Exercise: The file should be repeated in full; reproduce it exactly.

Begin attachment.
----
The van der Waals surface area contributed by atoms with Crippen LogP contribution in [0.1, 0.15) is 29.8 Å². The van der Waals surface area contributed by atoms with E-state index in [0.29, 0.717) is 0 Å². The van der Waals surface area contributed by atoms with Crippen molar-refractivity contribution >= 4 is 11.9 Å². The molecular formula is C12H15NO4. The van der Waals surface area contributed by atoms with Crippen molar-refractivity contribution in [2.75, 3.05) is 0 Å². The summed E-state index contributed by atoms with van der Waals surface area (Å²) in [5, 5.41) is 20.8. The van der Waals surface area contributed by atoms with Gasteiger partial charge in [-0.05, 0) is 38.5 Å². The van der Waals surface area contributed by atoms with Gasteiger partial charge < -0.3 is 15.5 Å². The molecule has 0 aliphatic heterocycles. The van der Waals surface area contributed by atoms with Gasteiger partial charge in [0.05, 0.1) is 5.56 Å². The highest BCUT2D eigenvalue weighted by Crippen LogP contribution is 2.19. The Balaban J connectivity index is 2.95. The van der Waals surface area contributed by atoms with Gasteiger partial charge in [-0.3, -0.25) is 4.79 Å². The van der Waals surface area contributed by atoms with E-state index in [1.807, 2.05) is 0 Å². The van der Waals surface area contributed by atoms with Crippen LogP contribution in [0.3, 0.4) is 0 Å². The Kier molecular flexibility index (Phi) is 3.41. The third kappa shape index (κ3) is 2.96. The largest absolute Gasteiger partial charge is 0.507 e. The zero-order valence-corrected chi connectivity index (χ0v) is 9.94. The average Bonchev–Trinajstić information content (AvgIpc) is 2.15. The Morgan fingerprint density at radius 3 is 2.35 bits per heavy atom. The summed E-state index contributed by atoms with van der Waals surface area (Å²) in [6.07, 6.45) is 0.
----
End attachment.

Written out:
The van der Waals surface area contributed by atoms with Crippen LogP contribution in [0.1, 0.15) is 29.8 Å². The van der Waals surface area contributed by atoms with E-state index in [0.29, 0.717) is 0 Å². The van der Waals surface area contributed by atoms with Crippen molar-refractivity contribution >= 4 is 11.9 Å². The molecular formula is C12H15NO4. The van der Waals surface area contributed by atoms with Crippen molar-refractivity contribution in [2.75, 3.05) is 0 Å². The summed E-state index contributed by atoms with van der Waals surface area (Å²) in [5, 5.41) is 20.8. The van der Waals surface area contributed by atoms with Gasteiger partial charge in [-0.05, 0) is 38.5 Å². The van der Waals surface area contributed by atoms with Gasteiger partial charge < -0.3 is 15.5 Å². The molecule has 0 aliphatic heterocycles. The van der Waals surface area contributed by atoms with Gasteiger partial charge in [0.05, 0.1) is 5.56 Å². The highest BCUT2D eigenvalue weighted by Crippen LogP contribution is 2.19. The Balaban J connectivity index is 2.95. The van der Waals surface area contributed by atoms with Gasteiger partial charge in [-0.3, -0.25) is 4.79 Å². The van der Waals surface area contributed by atoms with E-state index in [1.807, 2.05) is 0 Å². The van der Waals surface area contributed by atoms with Crippen LogP contribution in [0.3, 0.4) is 0 Å². The Kier molecular flexibility index (Phi) is 3.41. The third kappa shape index (κ3) is 2.96. The largest absolute Gasteiger partial charge is 0.507 e. The zero-order valence-corrected chi connectivity index (χ0v) is 9.94. The average Bonchev–Trinajstić information content (AvgIpc) is 2.15. The Morgan fingerprint density at radius 3 is 2.35 bits per heavy atom. The summed E-state index contributed by atoms with van der Waals surface area (Å²) in [6.07, 6.45) is 0.